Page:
How Unemployment Inflamed Hindu-Muslim Tension in Kasganj

A backward district by all accounts, Kasganj has no industries of any worth.

Published
India
6 min read
Hindus and Muslims acknowledge that growing joblessness, coupled with aggressive political mobilisation among the youth of the majority community, is at the root of the emerging polarisation.
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At 11:30 am, Veer Abdul Hameed trijunction in Kasganj’s Baddunagar neighbourhood is abuzz. Clutches of young men in cheap, slim-fit denims and skull caps hang around small shops, chattering among themselves. Others stream out of the narrow and dingy bylanes that separate the unending warrens of brick-built hovels. Now and then, motocycle-borne men zip past, greeting friends and acquaintances with assalaam alaikums.

Rampant Unemployment in Bylanes of Kasganj

As the minutes roll on, the trijunction turns into a beehive of human activity. In the midst of this hum, Mohammad Shareef, his soiled skull cap in place, arranges the packets of chips and crisps and an assortment of plastic containers stuffed with biscuits, even as he speaks to a prospective customer who picks his gutka-stained teeth with a matchstick.

Adjusting the thick lenses, Shareef points to the solitary saffron bunting hanging on an overhead cable before saying, “26 January se woh bhagwa jhanda wahin ka wahin hai.” The small flag is the only physical evidence of the communal violence which sparked at Veer Abdul Hameed crossing before turning into a massive Hindu-Muslim conflagration on Republic Day in Kasganj town, killing a 19-year-old youth and injuring scores.

Muslims emerging from a mosque after evening prayers. 
Muslims emerging from a mosque after evening prayers. 
(Photo: Chandan Nandy/The Quint)

While the saffron bunting is a grim reminder of the frenzy of competitive patriotism that led to the riot in this clangorous and dust-choked UP town which has otherwise been an oasis of communal amity, both Hindus and Muslims acknowledge that growing joblessness, coupled with aggressive political mobilisation among the youth of the majority community, is at the root of the emerging polarisation.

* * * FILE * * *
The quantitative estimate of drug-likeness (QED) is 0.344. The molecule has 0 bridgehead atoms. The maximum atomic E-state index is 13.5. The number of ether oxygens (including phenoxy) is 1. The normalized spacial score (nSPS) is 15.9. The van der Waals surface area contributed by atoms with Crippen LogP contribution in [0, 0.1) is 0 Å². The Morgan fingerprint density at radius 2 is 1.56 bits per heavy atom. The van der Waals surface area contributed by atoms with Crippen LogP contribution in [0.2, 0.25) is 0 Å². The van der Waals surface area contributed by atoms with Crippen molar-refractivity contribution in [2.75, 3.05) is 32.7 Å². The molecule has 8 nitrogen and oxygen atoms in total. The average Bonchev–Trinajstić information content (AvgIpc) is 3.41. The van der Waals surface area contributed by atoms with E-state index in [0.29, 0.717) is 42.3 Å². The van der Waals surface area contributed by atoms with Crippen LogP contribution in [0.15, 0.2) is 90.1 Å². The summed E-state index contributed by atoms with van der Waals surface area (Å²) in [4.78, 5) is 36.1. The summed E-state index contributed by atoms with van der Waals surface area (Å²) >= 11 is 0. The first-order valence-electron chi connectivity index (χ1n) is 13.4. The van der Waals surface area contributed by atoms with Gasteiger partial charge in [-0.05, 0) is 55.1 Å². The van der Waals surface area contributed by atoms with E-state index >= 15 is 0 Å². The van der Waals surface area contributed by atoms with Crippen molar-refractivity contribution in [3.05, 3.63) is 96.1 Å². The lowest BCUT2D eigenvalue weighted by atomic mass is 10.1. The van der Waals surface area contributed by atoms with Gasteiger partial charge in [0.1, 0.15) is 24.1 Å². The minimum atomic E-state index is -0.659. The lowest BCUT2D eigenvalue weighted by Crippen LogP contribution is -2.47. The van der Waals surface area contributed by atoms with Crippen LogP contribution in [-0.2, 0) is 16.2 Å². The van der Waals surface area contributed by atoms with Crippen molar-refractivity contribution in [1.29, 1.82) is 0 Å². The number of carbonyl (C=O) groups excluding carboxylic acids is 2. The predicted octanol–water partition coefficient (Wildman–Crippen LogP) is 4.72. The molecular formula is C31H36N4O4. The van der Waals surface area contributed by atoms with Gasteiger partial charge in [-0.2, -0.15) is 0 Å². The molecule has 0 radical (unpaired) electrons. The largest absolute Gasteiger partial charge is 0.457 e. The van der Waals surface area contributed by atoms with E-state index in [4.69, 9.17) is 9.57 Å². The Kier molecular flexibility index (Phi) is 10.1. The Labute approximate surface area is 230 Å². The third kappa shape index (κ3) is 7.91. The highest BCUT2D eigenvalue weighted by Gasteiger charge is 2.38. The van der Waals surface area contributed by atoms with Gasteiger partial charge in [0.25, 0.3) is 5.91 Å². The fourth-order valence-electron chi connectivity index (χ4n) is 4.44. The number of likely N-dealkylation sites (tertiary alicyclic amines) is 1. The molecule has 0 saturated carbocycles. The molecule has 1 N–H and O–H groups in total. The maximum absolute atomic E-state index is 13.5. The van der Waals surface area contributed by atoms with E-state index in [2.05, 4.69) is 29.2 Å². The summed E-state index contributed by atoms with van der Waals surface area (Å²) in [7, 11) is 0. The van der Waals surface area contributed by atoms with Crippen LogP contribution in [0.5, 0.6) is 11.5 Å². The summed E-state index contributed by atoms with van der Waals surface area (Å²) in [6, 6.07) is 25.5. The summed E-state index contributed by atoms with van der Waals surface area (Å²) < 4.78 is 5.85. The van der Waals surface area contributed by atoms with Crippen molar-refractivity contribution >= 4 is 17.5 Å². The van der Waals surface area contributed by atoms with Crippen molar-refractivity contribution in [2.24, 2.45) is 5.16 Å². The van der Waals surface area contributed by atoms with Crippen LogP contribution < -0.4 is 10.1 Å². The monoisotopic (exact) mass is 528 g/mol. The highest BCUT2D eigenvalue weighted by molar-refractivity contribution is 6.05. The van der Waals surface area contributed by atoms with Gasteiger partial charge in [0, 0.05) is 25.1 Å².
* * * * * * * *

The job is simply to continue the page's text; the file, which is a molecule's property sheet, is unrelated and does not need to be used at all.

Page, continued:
Yahan to sab free hain (most people have no work here),” says 23-year-old Azhar Ghani. 

A B.Com graduate, Ghani wanted to work for an insurance company where the salary offer of Rs 7,500 per month “would have been ideal”.

Farman Akhtar, a graduate in Mathematics, and Azhar Ghani (right), both college graduates who work as SIM operators in a Kasganj Jio store.
Farman Akhtar, a graduate in Mathematics, and Azhar Ghani (right), both college graduates who work as SIM operators in a Kasganj Jio store.
(Photo: Chandan Nandy/The Quint)

When he didn’t get the job, he had to fall back on his father who feeds a mid-sized family solely from an income in welding metal. “For a few months, abba gave me Rs 15 per day as pocket money. More recently, however, I have managed to get the job of a SIM operator at a local Jio store,” Ghani says, recalling his struggle that began in 2011 when, still a student, he wanted to join the UP police. “But they demanded a Rs 50,000 bribe which obviously I could not dish out,” Ghani said.

By this time, a small crowd of young men had gathered at the very spot where the Muslims of Baddunagar had unfurled the tricolour on 26 January. A rather soft-spoken Muqeem Ahmed (32) has put the riot behind him, which according to him was a reflection of the frustrations of a generation – Muslims and Hindus – with little or no access to either government or private jobs. Ahmed holds an MBA and an MA (in Urdu) degree which “have not helped me land a decent job”. After several attempts to get a well-paying job went in vain, Ahmed took up work in a local drug store where “I think I am now stuck for good”.

After Yogi, Discrimination in Job Market?

 A typical Muslim neighbourhood in Kasganj.
A typical Muslim neighbourhood in Kasganj.
(Photo: Chandan Nandy/The Quint)

The Muslims of Kasganj allege that ever since the Yogi Adityanath government came to power in UP they have been “feeling” an acute sense of discrimination on the already grim job market. A backward district by all accounts, Kasganj has no industries of any worth. The state’s education system is in such shambles that it produces an ever-increasing number of school and college dropouts who are not employable.

The unemployment rate in UP (urban 6.5 percent, rural 5.8 percent) is higher than the national average (5.6 percent).

Burqa-clad women at a Muslim-owned shop in a Kasganj market.
Burqa-clad women at a Muslim-owned shop in a Kasganj market.
(Photo: Chandan Nandy/The Quint)